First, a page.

So if my words are indeed destined to carry weight, let me start right off with a statement that will hopefully be remembered. Exorcist: The Original Prequel is a remarkable film, and the fact that Paul Schrader was cheated out of the opportunity to release it is a tragic thing. It’s a haunting work, filled with richness and texture, going far beyond what is expected of a mere continuation of an established classic.
Some readers may remember my scathing review of the unpublished novelization, in which I complained about the story’s lack of substance. I jumped the gun, forgetting that a film and a supermarket tie-in are two completely different things. The narrative flow changes based upon the medium, and sometimes what works on the page doesn’t always work onscreen, or vice versa. Reading the book, I missed all the things that Schrader injected into the story: the sense of despair, of lost Faith. These are elements that could have easily been missed by another director, rendering instead a film that’s as flat as Piziks’ novelization was.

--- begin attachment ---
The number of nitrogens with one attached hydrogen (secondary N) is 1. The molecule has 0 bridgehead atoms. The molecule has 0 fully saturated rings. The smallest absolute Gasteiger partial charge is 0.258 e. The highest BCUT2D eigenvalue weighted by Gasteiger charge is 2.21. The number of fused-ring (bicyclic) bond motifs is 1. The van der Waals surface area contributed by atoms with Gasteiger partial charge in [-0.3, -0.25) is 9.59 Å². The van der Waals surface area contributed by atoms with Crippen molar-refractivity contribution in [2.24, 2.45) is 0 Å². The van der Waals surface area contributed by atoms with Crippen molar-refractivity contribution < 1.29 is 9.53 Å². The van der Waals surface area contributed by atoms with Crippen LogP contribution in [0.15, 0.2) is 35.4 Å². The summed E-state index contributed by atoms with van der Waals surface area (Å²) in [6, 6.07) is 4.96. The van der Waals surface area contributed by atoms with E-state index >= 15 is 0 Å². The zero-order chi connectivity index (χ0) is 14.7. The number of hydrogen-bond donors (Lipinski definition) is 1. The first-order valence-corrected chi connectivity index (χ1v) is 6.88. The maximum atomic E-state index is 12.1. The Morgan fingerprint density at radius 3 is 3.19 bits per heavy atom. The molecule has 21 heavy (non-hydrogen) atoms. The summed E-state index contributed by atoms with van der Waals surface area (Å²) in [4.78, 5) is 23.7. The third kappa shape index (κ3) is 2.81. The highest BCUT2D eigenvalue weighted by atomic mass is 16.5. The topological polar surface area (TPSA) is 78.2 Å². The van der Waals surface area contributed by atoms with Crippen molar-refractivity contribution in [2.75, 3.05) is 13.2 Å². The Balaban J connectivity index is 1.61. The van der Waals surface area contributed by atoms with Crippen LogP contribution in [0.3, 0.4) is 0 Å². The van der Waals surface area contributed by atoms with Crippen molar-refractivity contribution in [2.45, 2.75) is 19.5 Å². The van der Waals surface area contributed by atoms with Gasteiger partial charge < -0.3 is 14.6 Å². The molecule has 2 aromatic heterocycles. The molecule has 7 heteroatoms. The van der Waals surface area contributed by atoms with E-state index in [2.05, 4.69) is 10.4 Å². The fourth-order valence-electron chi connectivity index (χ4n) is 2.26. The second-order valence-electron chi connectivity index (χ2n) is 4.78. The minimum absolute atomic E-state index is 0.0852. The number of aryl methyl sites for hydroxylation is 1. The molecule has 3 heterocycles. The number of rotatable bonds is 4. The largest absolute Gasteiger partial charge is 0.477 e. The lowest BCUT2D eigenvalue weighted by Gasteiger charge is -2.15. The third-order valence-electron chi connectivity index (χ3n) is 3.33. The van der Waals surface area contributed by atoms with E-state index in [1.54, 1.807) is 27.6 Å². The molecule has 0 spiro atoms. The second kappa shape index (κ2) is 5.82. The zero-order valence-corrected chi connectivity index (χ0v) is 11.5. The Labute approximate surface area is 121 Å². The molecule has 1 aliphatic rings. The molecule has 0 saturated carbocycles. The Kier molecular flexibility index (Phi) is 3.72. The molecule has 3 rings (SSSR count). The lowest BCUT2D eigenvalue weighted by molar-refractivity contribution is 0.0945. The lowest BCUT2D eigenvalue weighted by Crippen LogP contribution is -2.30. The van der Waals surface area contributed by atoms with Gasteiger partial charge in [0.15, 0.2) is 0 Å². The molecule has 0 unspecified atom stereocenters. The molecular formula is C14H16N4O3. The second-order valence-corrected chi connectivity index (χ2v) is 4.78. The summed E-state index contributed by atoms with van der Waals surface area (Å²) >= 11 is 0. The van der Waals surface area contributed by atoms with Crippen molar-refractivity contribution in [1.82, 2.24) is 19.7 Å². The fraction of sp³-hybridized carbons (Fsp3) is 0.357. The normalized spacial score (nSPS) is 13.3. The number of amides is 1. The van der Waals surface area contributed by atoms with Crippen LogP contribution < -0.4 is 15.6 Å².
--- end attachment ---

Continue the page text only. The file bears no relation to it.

The curious thing about the Exorcist franchise is that you have three films following the same narrative thread, but none of the chapters feel as though they belong to a greater whole. Each one plays too differently from the previous installment, destroying any sense of genuine continuity beyond names or locations. Schrader’s film is the first to synthesize the elements of each one, whether intentionally or otherwise, and presents us with an Exorcist that owes as much to Friedkin as it does to Boorman and Blatty. At the same time, it also manages to achieve its own identity while still being directly linked to The Exorcist, Exorcist II: The Heretic, and The Exorcist III. No other film in the series has a genuine marriage to each of its partners the way that Schrader’s does.
At the same time, we’re simultaneous taken in a new direction, one that fans of The Exorcist are either going to love or hate. To some degree I can almost – almost – understand why Morgan Creek balked at the idea of releasing a film so different from the popular conventions of the genre. There are some decisions made that are going to baffle some fans, but only those who seem to think that The Exorcist begins and ends with pea soup and head-spinning are going to be disappointed. To those people, I gladly give the Harlin version, which is everything a derivative Exorcist sequel ought to be. For the rest of you, I promise that Paul Schrader’s Exorcist: The Original Prequel is the film you’ve been waiting for.